For those of you who just don't get 'bilers, Slate
's Bryan Curtis goes "slumming on the slopes" near Durango and files his anthropological assessment of snowmobile culture
. He notes the "gruesome injury history" and the drinking that often goes hand in hand with a day of tearing through the backcountry, concluding that, "Snowmobiling is an unambitious sport even among its biggest fans." Near the end of the piece, he also notes that:
There is a pitched battle between snowmobilers and environmentalists over the use of machines in national parks. All I can say is that if you think snowmobiles represent an affront to nature, then you should get a load of the Texans who deposit themselves in Colorado each winter. But the environmentalists' point is taken. Winter beauty is based on beautiful foliage and total silence, and buzzing on a snowmobile makes these qualities impossible to appreciate.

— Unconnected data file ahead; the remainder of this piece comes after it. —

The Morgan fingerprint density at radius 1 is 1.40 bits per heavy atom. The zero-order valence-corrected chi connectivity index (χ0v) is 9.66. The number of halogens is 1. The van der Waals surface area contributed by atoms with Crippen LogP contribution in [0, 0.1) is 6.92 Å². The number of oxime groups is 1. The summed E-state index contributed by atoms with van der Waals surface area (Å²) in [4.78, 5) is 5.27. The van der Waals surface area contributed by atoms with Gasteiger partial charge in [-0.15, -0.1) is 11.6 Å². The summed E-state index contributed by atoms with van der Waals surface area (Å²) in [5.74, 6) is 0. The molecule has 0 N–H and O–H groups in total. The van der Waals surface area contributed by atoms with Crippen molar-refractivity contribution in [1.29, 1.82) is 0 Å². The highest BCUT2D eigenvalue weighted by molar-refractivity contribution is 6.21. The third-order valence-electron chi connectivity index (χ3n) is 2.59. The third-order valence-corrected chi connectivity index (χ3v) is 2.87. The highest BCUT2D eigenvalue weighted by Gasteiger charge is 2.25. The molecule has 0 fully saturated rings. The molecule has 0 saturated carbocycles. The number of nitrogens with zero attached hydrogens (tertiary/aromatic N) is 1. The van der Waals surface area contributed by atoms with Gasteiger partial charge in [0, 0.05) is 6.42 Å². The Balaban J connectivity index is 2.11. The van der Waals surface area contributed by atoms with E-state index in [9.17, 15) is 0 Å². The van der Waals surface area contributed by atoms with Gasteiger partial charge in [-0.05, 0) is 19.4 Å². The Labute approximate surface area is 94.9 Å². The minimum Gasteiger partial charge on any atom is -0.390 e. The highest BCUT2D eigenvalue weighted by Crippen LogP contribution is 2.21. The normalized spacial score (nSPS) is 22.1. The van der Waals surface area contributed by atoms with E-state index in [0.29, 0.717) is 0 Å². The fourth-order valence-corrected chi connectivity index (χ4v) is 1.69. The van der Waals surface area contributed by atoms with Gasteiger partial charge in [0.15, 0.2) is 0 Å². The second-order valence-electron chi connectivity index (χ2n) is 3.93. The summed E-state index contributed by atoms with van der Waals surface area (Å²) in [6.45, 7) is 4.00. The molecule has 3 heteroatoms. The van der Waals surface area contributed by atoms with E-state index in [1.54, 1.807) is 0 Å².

There's a few things left out there: Nothing about the hazing (intentional or otherwise) of wildlife, or the miasma of two-stroke fumes that can get so bad at high season in Yellowstone that park rangers are forced to don gas masks
. Oh well. In the end, the point that snowmobiles are loud and obnoxious and polluting seems obvious to everyone save perhaps the person actually astraddle the beast. They are also fun. No doubt about it, they're an absolute blast. They just don't have any business in our national parks.